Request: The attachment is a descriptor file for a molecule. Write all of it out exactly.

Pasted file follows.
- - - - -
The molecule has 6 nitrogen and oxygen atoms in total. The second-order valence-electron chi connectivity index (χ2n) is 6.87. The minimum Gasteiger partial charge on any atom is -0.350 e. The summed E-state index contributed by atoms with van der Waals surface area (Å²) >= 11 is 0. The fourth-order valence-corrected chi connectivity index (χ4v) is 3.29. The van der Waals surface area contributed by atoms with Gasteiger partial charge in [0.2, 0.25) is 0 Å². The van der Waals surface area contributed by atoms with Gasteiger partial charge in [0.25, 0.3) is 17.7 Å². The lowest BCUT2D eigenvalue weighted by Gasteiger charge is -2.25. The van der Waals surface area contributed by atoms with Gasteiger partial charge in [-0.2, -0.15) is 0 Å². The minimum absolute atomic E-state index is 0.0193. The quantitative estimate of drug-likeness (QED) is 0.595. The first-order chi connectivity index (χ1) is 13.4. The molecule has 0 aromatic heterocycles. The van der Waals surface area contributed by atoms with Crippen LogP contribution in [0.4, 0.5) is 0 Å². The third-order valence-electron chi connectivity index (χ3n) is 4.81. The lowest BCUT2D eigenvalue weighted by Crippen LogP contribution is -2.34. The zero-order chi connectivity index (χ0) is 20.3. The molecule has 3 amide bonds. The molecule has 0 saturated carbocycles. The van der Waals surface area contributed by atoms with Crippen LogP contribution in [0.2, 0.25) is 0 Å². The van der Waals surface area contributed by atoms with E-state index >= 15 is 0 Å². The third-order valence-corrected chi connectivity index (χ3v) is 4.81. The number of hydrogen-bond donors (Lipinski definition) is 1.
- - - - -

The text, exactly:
The molecule has 6 nitrogen and oxygen atoms in total. The second-order valence-electron chi connectivity index (χ2n) is 6.87. The minimum Gasteiger partial charge on any atom is -0.350 e. The summed E-state index contributed by atoms with van der Waals surface area (Å²) >= 11 is 0. The fourth-order valence-corrected chi connectivity index (χ4v) is 3.29. The van der Waals surface area contributed by atoms with Gasteiger partial charge in [0.2, 0.25) is 0 Å². The van der Waals surface area contributed by atoms with Gasteiger partial charge in [0.25, 0.3) is 17.7 Å². The lowest BCUT2D eigenvalue weighted by Gasteiger charge is -2.25. The van der Waals surface area contributed by atoms with Gasteiger partial charge in [-0.2, -0.15) is 0 Å². The minimum absolute atomic E-state index is 0.0193. The quantitative estimate of drug-likeness (QED) is 0.595. The first-order chi connectivity index (χ1) is 13.4. The molecule has 0 aromatic heterocycles. The van der Waals surface area contributed by atoms with Crippen LogP contribution in [0.4, 0.5) is 0 Å². The third-order valence-electron chi connectivity index (χ3n) is 4.81. The lowest BCUT2D eigenvalue weighted by Crippen LogP contribution is -2.34. The zero-order chi connectivity index (χ0) is 20.3. The molecule has 3 amide bonds. The molecule has 0 saturated carbocycles. The van der Waals surface area contributed by atoms with Crippen LogP contribution in [0.2, 0.25) is 0 Å². The van der Waals surface area contributed by atoms with E-state index >= 15 is 0 Å². The third-order valence-corrected chi connectivity index (χ3v) is 4.81. The number of hydrogen-bond donors (Lipinski definition) is 1.